Chittick v. Eastern Air Lines, Inc.

403 So. 2d 595 | Fla. Dist. Ct. App. | 1981


Claimant appeals from a workers’ compensation order dismissing the claim for her failure to permit the employer/carrier to take her deposition in the forum where the claim was pending as previously ordered. We affirm.

Claimant was injured on December 15, 1978, while working for the employer in Dade County. At the time she filed a workers’ compensation claim on October 17, 1979, she was living in California. The employer/carrier sought to take her deposition in Miami on July 29, 1980, but she informed the employer/carrier that she would not attend the deposition unless the employer/carrier paid her travel expenses from California to Florida. The employer/carrier then filed a motion to compel discovery which was granted by the deputy commissioner on September 16, 1980. The deputy commissioner ordered claimant to appear in Dade County, at her own expense, to permit the employer/carrier to take her deposition at a date and time to be set by the employer/carrier, but allowed claimant ten days to show by competent, substantial evidence that she was so destitute she could not present herself at the deposition.

Claimant made no attempt to present evidence of her financial situation and on October 15, 1980, she notified the deputy commissioner through her attorney that she would not appear in Dade County for the deposition as ordered unless the employer/carrier paid for her transportation. As a result of claimant’s refusal to attend the deposition, the deputy commissioner dismissed her claim.

It was clearly within the deputy commissioner’s discretion to dismiss the claim for claimant’s failure to attend her deposition after being ordered to do so and after her failure to show that she was so destitute that she should not be required to attend at her own expense. Section 440.30, Florida Statutes (1977), provides that depositions of

. . . parties, residing within or without the state, may be taken . . . either upon order of the deputy commissioner or at the instance of any party . . . for the same purposes, including the purposes of discovery, and subject to the same rules; all as now or hereafter prescribed by law or by rules of court governing the taking and use of such depositions in civil actions at law in the Circuit Courts of this state.

Rule 9, Workers’ Compensation Rules of Procedure, states that depositions of parties residing within or without the state shall be taken in the same manner and for the same purpose as provided in the Florida Rules of Civil Procedure. Rule 1.380(b)(2)(C) and (D), Florida Rules of Civil Procedure, provides that if a party either fails to attend his deposition after being served with proper notice or fails to obey an order compelling discovery, the court in which the action is pending may dismiss the action or proceeding.

A deputy commissioner has the authority to dismiss a claim if the claimant does not appear for his duly scheduled deposition. John Gaul Construction Company v. Harbin, 247 So.2d 33 (Fla.1971). Harbin, supra, provides especially strong support for the appealed order because, unlike the present case, no prior order had been entered by the deputy commissioner compelling the claimant to attend his deposition. Accord, International Brotherhood of Electrical Workers, Local 349 v. Albury, 299 So.2d 581 (Fla.1974), and Howard Johnson, Inc. of Florida v. Escobedo, 299 So.2d 582 (Fla.1974), reaffirming Harbin, supra, provided the claimant is afforded procedural due process rights such as notice and a hearing prior to the dismissal of a claim.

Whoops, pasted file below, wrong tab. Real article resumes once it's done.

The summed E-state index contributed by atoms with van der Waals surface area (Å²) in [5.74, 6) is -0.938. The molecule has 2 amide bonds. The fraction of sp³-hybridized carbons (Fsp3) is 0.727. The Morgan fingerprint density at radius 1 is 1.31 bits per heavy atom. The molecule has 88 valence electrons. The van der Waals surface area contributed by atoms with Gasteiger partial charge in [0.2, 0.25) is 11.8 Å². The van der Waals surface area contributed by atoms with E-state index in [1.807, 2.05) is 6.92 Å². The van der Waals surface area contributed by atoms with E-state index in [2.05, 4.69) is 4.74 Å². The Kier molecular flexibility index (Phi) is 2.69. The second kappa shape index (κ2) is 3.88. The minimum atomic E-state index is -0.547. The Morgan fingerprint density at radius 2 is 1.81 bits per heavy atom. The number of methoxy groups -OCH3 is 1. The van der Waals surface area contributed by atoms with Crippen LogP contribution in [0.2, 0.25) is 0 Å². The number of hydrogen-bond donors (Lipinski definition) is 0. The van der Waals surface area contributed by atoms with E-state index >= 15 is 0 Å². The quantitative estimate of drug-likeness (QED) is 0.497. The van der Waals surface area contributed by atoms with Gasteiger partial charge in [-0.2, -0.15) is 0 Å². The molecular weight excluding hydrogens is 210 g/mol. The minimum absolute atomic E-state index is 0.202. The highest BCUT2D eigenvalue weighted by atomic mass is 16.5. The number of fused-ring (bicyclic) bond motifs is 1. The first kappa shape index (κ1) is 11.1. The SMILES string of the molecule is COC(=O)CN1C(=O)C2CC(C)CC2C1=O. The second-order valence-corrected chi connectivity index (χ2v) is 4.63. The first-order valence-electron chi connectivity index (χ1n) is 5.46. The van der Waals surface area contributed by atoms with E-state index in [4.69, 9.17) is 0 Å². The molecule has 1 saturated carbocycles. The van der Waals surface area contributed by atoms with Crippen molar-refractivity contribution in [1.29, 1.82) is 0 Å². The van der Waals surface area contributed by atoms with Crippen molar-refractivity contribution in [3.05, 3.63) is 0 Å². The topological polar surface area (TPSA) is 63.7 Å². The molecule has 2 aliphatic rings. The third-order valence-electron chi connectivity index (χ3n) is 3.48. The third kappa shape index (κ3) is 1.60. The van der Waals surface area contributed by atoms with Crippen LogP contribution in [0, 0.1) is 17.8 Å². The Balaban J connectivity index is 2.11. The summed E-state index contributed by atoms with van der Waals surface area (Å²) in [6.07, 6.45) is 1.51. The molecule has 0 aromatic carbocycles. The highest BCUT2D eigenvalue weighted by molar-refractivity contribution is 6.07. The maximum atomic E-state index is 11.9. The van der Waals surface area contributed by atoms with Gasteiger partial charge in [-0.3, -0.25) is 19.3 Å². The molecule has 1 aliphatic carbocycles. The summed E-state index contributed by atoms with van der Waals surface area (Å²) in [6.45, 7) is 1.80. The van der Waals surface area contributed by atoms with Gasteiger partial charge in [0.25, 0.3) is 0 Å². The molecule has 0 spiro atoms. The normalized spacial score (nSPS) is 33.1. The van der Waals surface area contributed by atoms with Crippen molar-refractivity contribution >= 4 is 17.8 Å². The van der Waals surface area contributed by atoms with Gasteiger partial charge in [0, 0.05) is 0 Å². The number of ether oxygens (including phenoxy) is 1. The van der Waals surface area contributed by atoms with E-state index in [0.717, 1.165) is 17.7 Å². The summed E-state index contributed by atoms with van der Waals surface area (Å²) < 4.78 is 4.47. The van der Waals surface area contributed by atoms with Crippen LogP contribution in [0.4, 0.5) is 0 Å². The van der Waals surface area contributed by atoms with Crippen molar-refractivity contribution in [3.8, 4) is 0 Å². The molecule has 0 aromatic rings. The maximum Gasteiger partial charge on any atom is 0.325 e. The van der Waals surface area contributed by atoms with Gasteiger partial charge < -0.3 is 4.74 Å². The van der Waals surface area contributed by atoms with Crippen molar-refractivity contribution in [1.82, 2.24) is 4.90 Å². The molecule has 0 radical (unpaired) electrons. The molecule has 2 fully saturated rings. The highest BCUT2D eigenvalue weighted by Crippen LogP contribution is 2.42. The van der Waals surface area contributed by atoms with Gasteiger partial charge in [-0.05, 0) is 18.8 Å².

*597Additionally, contrary to claimant’s argument, the deputy commissioner was correct in requiring claimant to travel to Dade County for her deposition in the absence of evidence of a financial inability to do so. A plaintiff is required to give his deposition in the forum where the action is pending absent a showing of good cause as to why he should not be required to give the deposition in the forum in which the action was instituted. Ormond Beach First National Bank v. Montgomery Roof Company, 189 So.2d 239 (Fla. 1st DCA 1966).

Such conclusion is premised upon the theory that having selected the forum in which to institute his action, the plaintiff must be prepared to appear in that forum and give his deposition if properly served with notice to do so by the defendant in the case. This is so, whether the choice of forum in which action is instituted is optional or compulsory.
Ormond Beach, supra at 243.

Here, claimant was injured in Dade County and therefore Dade County was the forum for her workers’ compensation claim. Section 440.25(3)(b), Florida Statutes (1979).

Claimant’s contention that it is unconstitutional to require a workers’ compensation claimant to return to the forum where the accident occurred in order to prosecute a claim and to preclude a claimant from filing a negligence action against the employer in a more convenient forum is completely without merit. The choice of venue for workers’ compensation hearings is a matter of legislative decision and there is no constitutional impediment to requiring a claim to be heard in the county where the accident occurred. Rollins v. Southern Bell, 384 So.2d 650 (Fla.1980). As to claimant’s constitutional attack on Section 440.11, Florida Statutes (1978), providing that liability of an employer to an injured employee “shall be exclusive and in place of all other liability” to the employee, the immunity provision has been held to be constitutional. Seaboard Coastline Railroad Company v. Smith, 359 So.2d 427 (Fla.1978); Favre v. Capeletti Brothers, 381 So.2d 1356 (Fla.1980); Carroll v. Zurich, 286 So.2d 21 (Fla. 1st DCA 1973); Gross v. Rudy’s Stone Company, 179 So.2d 603 (Fla.App.1965).

Accordingly, the appealed order is AFFIRMED.

McCORD, J., and WOODIE A LILES (Ret.), Associate Judge, concur.